The 94 food components in the current NCC Nutrient Database include: energy; the proximate nutrients (protein, fat, carbohydrate, and alcohol, plus water and ash); animal and vegetable protein plus 18 amino acids; 23 individual fatty acids; cholesterol; starch; six simple sugars; total dietary fiber and three fiber fractions; nine minerals; 17 vitamins, including two vitamin A fractions and four fractions of vitamin E; plus caffeine, aspartame, and saccharin. Every nutrient value in the database is associated with a reference code documenting the source of the data and/or the method used to impute the data, if applicable (9). The database also includes fields for three different food grouping schemes to facilitate analysis by food groups and to accommodate different research objectives.
Sources of data for the NCC Nutrient Database are described in detail elsewhere (9). The primary sources are USDA data tapes and publications, information from manufacturers of brand name products, and the scientific literature. The USDA Nutrient Data Base for Standard Reference is the major USDA data set used by NCC (10). The USDA Survey Database (11) provides many imputed values that are not included in the Data Base for Standard Reference. USDA Handbook No. 8 (12) provides additional information not included in the Standard Reference data sets such as specific factors for calculating energy values, standards for enrichment of grain products, and values for the amounts of separable lean and fat of retail beef cuts. Other USDA data sets used by NCC include various provisional tables and bulletins (9).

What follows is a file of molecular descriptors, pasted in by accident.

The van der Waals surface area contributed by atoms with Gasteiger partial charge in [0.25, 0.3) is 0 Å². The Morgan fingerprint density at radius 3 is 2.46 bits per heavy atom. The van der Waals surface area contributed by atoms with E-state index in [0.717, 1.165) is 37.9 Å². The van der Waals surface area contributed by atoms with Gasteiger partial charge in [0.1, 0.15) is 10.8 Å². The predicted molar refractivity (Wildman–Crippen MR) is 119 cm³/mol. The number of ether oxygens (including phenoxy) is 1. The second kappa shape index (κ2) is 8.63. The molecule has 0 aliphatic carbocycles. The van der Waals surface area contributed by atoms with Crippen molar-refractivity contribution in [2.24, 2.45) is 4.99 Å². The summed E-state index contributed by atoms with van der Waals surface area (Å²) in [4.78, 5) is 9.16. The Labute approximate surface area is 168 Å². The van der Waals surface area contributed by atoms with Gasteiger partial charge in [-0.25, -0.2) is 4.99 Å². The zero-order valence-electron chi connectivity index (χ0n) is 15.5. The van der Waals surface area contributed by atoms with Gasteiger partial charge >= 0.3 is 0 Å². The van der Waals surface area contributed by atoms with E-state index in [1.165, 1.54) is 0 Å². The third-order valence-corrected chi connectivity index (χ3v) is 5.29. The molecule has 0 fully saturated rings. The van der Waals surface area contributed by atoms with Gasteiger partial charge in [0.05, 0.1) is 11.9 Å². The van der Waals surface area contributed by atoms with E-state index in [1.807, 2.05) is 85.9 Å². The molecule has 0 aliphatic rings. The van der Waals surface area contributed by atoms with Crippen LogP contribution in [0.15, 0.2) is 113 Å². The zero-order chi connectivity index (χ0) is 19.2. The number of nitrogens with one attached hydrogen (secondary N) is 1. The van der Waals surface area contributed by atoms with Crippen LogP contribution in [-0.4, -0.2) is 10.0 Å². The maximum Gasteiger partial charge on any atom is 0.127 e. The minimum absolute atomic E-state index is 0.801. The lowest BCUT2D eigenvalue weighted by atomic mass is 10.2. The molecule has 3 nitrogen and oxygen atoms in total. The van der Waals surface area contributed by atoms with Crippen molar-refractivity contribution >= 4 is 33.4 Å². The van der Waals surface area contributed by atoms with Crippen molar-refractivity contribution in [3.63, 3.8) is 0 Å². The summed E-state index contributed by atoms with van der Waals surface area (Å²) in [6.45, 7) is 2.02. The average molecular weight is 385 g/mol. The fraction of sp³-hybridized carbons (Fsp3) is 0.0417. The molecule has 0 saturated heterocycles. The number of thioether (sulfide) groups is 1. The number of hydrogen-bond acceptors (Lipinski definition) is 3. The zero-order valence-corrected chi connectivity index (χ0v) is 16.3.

Nutrient data for brand name products are becoming increasingly important as the consumption of processed foods continues to increase in the US. Values for commercial products are obtained from the NCC Brand Database (described below). The scientific literature is another important source of nutrient data, especially for those nutrients included in the NCC database that are not currently provided by USDA. Food composition tables from other countries are occasionally used to obtain values for foreign foods not included in the USDA data sets.
• The Food Database
The NCC Food Database exceeds the size of the Nutrient Database by approximately ten-fold. It includes the hierarchy of food descriptions that drives the interactive prompting for detailed food identification (5, 7). The hierarchy consists of about 17,000 food descriptions for foods consumed in North America. This includes brand name descriptions as well as generic descriptions, in addition to a large number of ethnic and regional foods, dietary supplements, and medications containing caffeine and sodium. The hierarchy is organized in a manner that reflects the way people think about foods, rather than according to any scientific classification. The hierarchical organization facilitates the prompting for food description detail by presenting a series of menu selections that become progressively more detailed until the food is adequately described.